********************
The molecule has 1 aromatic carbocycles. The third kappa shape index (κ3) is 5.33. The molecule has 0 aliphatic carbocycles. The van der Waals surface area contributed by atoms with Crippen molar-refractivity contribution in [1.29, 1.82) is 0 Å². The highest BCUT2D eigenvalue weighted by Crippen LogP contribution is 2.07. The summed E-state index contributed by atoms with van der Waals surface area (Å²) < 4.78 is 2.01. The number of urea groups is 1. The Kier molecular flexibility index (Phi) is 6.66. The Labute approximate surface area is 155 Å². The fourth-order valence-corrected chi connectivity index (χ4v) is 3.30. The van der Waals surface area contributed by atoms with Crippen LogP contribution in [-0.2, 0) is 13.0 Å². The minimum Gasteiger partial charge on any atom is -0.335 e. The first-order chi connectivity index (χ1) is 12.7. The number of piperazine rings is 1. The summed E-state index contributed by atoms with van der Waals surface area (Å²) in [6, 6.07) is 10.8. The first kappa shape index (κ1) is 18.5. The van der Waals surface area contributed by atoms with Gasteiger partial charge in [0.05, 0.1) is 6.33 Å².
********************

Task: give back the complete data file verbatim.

The molecule has 1 aromatic carbocycles. The third kappa shape index (κ3) is 5.33. The molecule has 0 aliphatic carbocycles. The van der Waals surface area contributed by atoms with Crippen molar-refractivity contribution in [1.29, 1.82) is 0 Å². The highest BCUT2D eigenvalue weighted by Crippen LogP contribution is 2.07. The summed E-state index contributed by atoms with van der Waals surface area (Å²) < 4.78 is 2.01. The number of urea groups is 1. The Kier molecular flexibility index (Phi) is 6.66. The Labute approximate surface area is 155 Å². The fourth-order valence-corrected chi connectivity index (χ4v) is 3.30. The van der Waals surface area contributed by atoms with Crippen LogP contribution in [-0.2, 0) is 13.0 Å². The minimum Gasteiger partial charge on any atom is -0.335 e. The first-order chi connectivity index (χ1) is 12.7. The number of piperazine rings is 1. The summed E-state index contributed by atoms with van der Waals surface area (Å²) in [6, 6.07) is 10.8. The first kappa shape index (κ1) is 18.5. The van der Waals surface area contributed by atoms with Gasteiger partial charge in [0.05, 0.1) is 6.33 Å².